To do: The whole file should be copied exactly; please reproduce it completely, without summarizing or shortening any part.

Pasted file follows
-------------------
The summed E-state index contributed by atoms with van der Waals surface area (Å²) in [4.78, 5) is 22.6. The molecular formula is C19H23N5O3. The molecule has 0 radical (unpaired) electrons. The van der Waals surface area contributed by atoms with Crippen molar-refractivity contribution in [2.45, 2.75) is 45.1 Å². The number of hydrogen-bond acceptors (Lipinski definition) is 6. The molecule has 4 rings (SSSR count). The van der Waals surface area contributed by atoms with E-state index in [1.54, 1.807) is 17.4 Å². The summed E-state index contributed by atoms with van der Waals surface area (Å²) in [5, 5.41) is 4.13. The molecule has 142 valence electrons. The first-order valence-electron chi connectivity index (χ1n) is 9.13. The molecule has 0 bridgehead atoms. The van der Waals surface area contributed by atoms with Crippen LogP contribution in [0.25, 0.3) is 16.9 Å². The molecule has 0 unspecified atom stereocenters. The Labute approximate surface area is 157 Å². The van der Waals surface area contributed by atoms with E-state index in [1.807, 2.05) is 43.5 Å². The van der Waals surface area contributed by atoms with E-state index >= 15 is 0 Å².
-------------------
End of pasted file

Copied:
The summed E-state index contributed by atoms with van der Waals surface area (Å²) in [4.78, 5) is 22.6. The molecular formula is C19H23N5O3. The molecule has 0 radical (unpaired) electrons. The van der Waals surface area contributed by atoms with Crippen molar-refractivity contribution in [2.45, 2.75) is 45.1 Å². The number of hydrogen-bond acceptors (Lipinski definition) is 6. The molecule has 4 rings (SSSR count). The van der Waals surface area contributed by atoms with E-state index in [1.54, 1.807) is 17.4 Å². The summed E-state index contributed by atoms with van der Waals surface area (Å²) in [5, 5.41) is 4.13. The molecule has 142 valence electrons. The first-order valence-electron chi connectivity index (χ1n) is 9.13. The molecule has 0 bridgehead atoms. The van der Waals surface area contributed by atoms with Crippen LogP contribution in [0.25, 0.3) is 16.9 Å². The molecule has 0 unspecified atom stereocenters. The Labute approximate surface area is 157 Å². The van der Waals surface area contributed by atoms with E-state index in [1.807, 2.05) is 43.5 Å². The van der Waals surface area contributed by atoms with E-state index >= 15 is 0 Å².